KIGALI, June 22 (IPS) — Professor Claude Mambo Muvugni is the Director General of the Biomedical Center Rwanda. Since the outbreak of the COVID-19 pandemic, health systems around the world have struggled with the effects of the disease. From the outset, Africa was considered particularly vulnerable due to several factors: limited health care in some areas, high prevalence of HIV and tuberculosis in several countries, and limited financial capacity to respond to the financial impact of the pandemic.
Nevertheless, governments across the continent still managed to come together to respond to the pandemic with unprecedented speed. This was made possible by previous experience in dealing with outbreaks such as Ebola, yellow fever and cholera with the introduction of outbreak control systems. In many ways, Africa has responded well.
However, what began as a health crisis soon escalated into an economic crisis. The pandemic has sent Africa into its first recession in 25 years. This increased extreme poverty on the continent for the first time in decades. While African economies are slowly recovering, that recovery has been hampered by low vaccination rates, budget constraints, unequal access to external financing, and growing debt vulnerabilities.
The need to increase investment in health has never been more clear. Prioritizing domestic health is one of the best investments African countries can make to secure the vision of a prosperous and peaceful continent.
To do this, Africa must meet its health commitments as set out in the United Nations Sustainable Development Goals. Major attention is being paid to the eradication of malaria and neglected tropical diseases.
The Summit is a landmark moment for renewed high-level commitment to eradicate malaria and neglected tropical diseases (NTDs) and unlock the potential of countries to build a healthier and safer world. Malaria and NTDs, the group of 20 infectious diseases most commonly affecting the world’s most vulnerable people, continue to thrive in poor areas, poisoning the lives and livelihoods of billions of people, the vast majority of whom live in Africa. These diseases are preventable and treatable.
This year, Rwanda received WHO certification for the eradication of human African trypanosomiasis (HAT), commonly referred to as sleeping sickness. To date, 45 countries have eliminated at least one NTD, and 600 million people no longer need treatment for this group of diseases. Two decades of investment in malaria control saved 10.6 million lives and averted 1.7 billion cases, significantly reducing the burden on health systems worldwide.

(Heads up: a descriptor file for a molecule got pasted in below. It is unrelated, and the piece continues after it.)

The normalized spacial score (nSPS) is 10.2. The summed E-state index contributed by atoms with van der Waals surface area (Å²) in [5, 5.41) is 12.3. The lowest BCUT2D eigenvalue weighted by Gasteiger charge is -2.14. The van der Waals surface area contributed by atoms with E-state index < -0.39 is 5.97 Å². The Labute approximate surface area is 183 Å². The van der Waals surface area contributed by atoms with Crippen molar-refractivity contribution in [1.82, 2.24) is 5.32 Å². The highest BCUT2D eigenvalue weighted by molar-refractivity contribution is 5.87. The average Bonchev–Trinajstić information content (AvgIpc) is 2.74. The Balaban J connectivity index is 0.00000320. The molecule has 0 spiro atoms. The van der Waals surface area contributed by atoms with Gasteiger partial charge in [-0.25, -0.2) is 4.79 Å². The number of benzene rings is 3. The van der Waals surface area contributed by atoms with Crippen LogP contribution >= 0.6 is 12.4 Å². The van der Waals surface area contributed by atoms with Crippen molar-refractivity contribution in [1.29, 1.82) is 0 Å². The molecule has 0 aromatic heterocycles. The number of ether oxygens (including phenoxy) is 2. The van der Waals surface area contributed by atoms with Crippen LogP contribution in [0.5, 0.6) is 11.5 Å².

Over the past five years, Rwanda has made progress in its fight against malaria, reducing the number of malaria cases from 4.8 million in 2017 to 1.1 million in 2021, from 18,000 cases of severe malaria in 2016 to 2,000 in 2021, and from 700 deaths from malaria to 69 in the same period.
As Africa recovers from the pandemic, investment in malaria control and NTDs will make health systems more resilient and support long-term pandemic preparedness. Ending malaria and NTDs must be a central component of our response to COVID-19. The right mix of investment and innovation will in turn enhance our ability to prevent, detect and respond to future pandemics.
This requires political will and leadership. We know what we need to do. But we must unlock the potential of a world free of malaria and NTDs and improve the lives of millions of people. I saw the central role that leadership plays. Rwanda has received international recognition for its success in achieving universal health care through its political focus.
The Kigali Summit is a turning point. With endemic countries at the forefront, civil society, the private sector, and non-profit organizations must work together to make progress against these preventable diseases, especially based on our response to the COVID-19 pandemic.
Governments must coordinate the efforts of all stakeholders and partners towards one universal goal: building better health systems across the continent.
Moreover, donor countries must fulfill their obligations to combat the burden of disease. Prioritizing and mobilizing commitments, including a fully resourced Global Fund this year, is essential if we are to end HIV, TB and malaria and ensure a healthier, safer and more equitable future for all.
As African countries continue to work to protect their populations from COVID-19, now should be the time to prioritize investments in malaria and NTD elimination and use those investments to protect against future threats and build stronger health systems and healthier African populations. .
Simply put, Africa’s future depends on its people. A healthy population can lead to stronger economic growth and a better future for all.
© Inter Press Service (2022) — All rights reservedSource: Inter Press Service